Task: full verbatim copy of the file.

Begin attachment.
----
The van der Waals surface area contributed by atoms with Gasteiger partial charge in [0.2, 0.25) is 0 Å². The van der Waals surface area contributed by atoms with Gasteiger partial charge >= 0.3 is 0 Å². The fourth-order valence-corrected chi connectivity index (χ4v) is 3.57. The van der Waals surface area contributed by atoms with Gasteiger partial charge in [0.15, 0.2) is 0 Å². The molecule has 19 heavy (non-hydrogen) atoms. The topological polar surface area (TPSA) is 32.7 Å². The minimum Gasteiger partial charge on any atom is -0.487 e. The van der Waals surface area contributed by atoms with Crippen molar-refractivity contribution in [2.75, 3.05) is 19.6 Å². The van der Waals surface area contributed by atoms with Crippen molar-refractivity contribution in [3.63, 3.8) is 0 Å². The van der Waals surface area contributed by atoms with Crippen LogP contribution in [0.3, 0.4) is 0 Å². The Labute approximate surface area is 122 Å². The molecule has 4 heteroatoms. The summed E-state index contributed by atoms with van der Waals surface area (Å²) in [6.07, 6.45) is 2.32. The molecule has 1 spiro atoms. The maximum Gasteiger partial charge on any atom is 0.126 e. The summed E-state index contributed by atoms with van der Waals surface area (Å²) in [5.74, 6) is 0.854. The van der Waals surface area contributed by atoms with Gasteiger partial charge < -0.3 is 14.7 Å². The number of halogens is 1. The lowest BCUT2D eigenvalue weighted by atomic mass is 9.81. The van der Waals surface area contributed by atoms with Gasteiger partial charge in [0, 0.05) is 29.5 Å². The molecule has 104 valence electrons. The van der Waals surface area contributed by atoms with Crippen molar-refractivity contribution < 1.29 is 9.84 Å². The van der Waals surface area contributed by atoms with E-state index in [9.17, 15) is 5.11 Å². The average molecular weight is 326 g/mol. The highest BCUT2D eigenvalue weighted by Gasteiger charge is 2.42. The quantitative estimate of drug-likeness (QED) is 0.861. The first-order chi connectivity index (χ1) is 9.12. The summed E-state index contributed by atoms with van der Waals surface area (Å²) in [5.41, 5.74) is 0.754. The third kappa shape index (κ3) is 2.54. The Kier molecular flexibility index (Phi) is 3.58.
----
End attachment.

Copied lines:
The van der Waals surface area contributed by atoms with Gasteiger partial charge in [0.2, 0.25) is 0 Å². The van der Waals surface area contributed by atoms with Gasteiger partial charge >= 0.3 is 0 Å². The fourth-order valence-corrected chi connectivity index (χ4v) is 3.57. The van der Waals surface area contributed by atoms with Gasteiger partial charge in [0.15, 0.2) is 0 Å². The molecule has 19 heavy (non-hydrogen) atoms. The topological polar surface area (TPSA) is 32.7 Å². The minimum Gasteiger partial charge on any atom is -0.487 e. The van der Waals surface area contributed by atoms with Crippen molar-refractivity contribution in [2.75, 3.05) is 19.6 Å². The van der Waals surface area contributed by atoms with Crippen molar-refractivity contribution in [3.63, 3.8) is 0 Å². The van der Waals surface area contributed by atoms with Crippen LogP contribution in [0.3, 0.4) is 0 Å². The Labute approximate surface area is 122 Å². The molecule has 4 heteroatoms. The summed E-state index contributed by atoms with van der Waals surface area (Å²) in [6.07, 6.45) is 2.32. The molecule has 1 spiro atoms. The maximum Gasteiger partial charge on any atom is 0.126 e. The summed E-state index contributed by atoms with van der Waals surface area (Å²) in [5.74, 6) is 0.854. The van der Waals surface area contributed by atoms with Gasteiger partial charge < -0.3 is 14.7 Å². The number of halogens is 1. The lowest BCUT2D eigenvalue weighted by atomic mass is 9.81. The van der Waals surface area contributed by atoms with Gasteiger partial charge in [0, 0.05) is 29.5 Å². The molecule has 104 valence electrons. The van der Waals surface area contributed by atoms with Crippen molar-refractivity contribution < 1.29 is 9.84 Å². The van der Waals surface area contributed by atoms with E-state index in [9.17, 15) is 5.11 Å². The average molecular weight is 326 g/mol. The highest BCUT2D eigenvalue weighted by Gasteiger charge is 2.42. The quantitative estimate of drug-likeness (QED) is 0.861. The first-order chi connectivity index (χ1) is 9.12. The summed E-state index contributed by atoms with van der Waals surface area (Å²) in [5.41, 5.74) is 0.754. The third kappa shape index (κ3) is 2.54. The Kier molecular flexibility index (Phi) is 3.58.